While this is by no means complete list (we are getting new members all the time!) here are the shops in our group, meaning that they have at least one female employee! We also have a map, for easier viewing.
8th Dimension Comics & Games Houston, TX
Alter Ego Comics Muncie, IN
Looking for safer spaces to buy comics? Check these shops out!
Are you a lady who works in a comic shop, or know one? Direct them or yourself to bewarethevalkyries.com, and help us with our world domination. :)
This list should include Carol & John’s Comic Book Shop - http://www.cnjcomics.com - in Cleveland, OH, co-owned by Carol Cazzarin and her son John Dudas. It’s a sunny, pleasantly-decorated, friendly, and inclusive shop that even has its own cat. Not to mention the fact that Carol, who looks like she could be your mom or grandma, rocks a Green Arrow tattoo.
kamala: right now? i want to be beautiful and awesome and butt-kicking and less complicated. i want to be you.
…ummm …is it too late to change my mind?
This is the scene of the new Ms. Marvel that I’ve seen the most varied reactions to, today. But after some thought, I’ve decided that this is my favorite scene in the comic hands down—and here’s why:
Ms. Marvel is telling a decompressed origin story in 5 parts, if interviews and solicits are to be believed. So what we know about Kamala so far—her ethnic and religious background, her personal conflicts of identity, and her exposure to the Terrigen mists—are only the very beginning of her origin. If we look back on the classics, there’s usually a premise and then a twist. Boy gets bit by spider, loses his uncle. Billionaire loses parents in tragic mugging, falls into a batcave. (There’s a cryptic theme here, and I hope it doesn’t play out in Ms. Marvel to end up with a dead parental figure, but that’s a discussion for another day.) The point is, superhero origins introduce character, powers, and motivations. Kamala’s got two out of three, by the end of this issue.
So, the big question—what is Kamala’s motivation going to be? What’s going to prompt her to put on a mask and dupata-cape and try and save the world?
I suppose we’ve seen a little of it already, in the form of her idolization of and interest in superheroes. But that kind of inspirations only goes so far. You can like someone without wanting to be them—I can admire Olympic athletes without wanting to go through the years of training that they have to.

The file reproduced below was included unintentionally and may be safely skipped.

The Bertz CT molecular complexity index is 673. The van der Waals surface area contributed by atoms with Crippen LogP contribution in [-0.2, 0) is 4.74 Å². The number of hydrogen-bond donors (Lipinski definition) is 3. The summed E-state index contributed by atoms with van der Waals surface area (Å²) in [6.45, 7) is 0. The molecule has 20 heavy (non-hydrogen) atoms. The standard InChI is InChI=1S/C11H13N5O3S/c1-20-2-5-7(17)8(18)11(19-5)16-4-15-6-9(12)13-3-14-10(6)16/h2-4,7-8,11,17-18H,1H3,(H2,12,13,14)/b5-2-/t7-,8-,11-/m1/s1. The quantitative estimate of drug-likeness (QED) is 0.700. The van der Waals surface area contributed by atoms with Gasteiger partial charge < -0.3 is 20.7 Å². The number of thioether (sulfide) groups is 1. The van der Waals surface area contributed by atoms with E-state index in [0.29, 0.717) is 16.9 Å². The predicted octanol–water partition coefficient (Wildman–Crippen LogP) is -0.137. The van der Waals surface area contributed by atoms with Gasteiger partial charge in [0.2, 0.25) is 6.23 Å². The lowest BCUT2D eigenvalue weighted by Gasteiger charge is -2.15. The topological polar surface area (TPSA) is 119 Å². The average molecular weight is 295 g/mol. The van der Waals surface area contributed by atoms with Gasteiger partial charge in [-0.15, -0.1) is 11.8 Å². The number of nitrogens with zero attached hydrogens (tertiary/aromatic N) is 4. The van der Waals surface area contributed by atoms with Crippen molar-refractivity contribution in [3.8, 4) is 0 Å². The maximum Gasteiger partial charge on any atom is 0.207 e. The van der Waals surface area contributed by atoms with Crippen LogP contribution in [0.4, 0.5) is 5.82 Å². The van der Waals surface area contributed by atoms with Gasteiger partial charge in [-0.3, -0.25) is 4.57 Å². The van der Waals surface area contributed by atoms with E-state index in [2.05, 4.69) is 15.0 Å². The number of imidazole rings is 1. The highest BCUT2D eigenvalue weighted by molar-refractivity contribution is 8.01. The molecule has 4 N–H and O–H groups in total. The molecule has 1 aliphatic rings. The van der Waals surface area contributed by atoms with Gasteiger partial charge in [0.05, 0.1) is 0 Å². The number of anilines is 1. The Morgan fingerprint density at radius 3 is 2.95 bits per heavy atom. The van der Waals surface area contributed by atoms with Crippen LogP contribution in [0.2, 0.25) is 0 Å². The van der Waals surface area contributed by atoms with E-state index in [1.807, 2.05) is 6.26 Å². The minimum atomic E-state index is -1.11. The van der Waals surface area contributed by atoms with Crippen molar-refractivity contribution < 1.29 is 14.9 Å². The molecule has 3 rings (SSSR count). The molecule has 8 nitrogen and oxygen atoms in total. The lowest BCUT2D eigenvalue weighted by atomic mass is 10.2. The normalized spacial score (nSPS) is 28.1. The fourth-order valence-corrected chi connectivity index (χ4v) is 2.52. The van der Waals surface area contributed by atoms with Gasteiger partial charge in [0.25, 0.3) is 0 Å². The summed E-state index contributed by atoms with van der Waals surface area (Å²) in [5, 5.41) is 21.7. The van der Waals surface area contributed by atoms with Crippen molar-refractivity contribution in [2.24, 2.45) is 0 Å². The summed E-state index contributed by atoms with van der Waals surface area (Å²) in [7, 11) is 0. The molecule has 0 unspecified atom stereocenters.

I think Kamala’s motivation is going to come, at least in part, from issues of identity. In this issue, we see her struggle with the conflicting pressure and expectations of her family and then the outside world of her friends and peers. She’s clearly not entirely part of one world or the other, and she’s still negotiating how much she’s Pakistani or Muslim or a daughter and how much she’s an American student or friend or teenager. I think that entire puzzle is one to be unpacked in tens of issues—it doesn’t need a clean answer, or even the same answer all the time.
But in this issue, Kamala tries to give herself an easy out. She tells the Captain Marvel hallucination: “I want to be you.” Because Carol Danvers might just be everything Kamala admires but can’t be—“All-American” in the way that only comes from being blonde-haired and blue-eyed, and raised on the East Coast in a nuclear family, with a history of military service and crime-fighting in patriotic colors. Kamala may be able to capture aspects of that, or the spirit of it, eventually—but let’s be real here, she can never be Carol Danvers.
She thinks if she could be, it would uncomplicated her life. Maybe if she was wholly “American” or white and blonde, she’d feel less conflicted about everything. And that’s why her powers manifest as they do the first time.
I don’t think Kamala actually wants give up her looks or her identity or her religion or her ethnicity. But I can see, from her vantage point, the appeal of being the default. Anyone who’s ever read a Captain or Ms. Marvel comic knows that Carol’s life is nowhere near that simple, however. And I think Kamala’s going to come to realize that, too.
The thing of it is, we kind of know the end of this story. We’ve seen Kamala wearing a uniform that honors both her culture and the heroine she so admires. She looks like herself—wavy hair and brown skin—and tells us she wears a mask instead of changing her face, even though she can. We know Kamala’s going to get to a place where she doesn’t want to be the default, but still wants to be a superhero.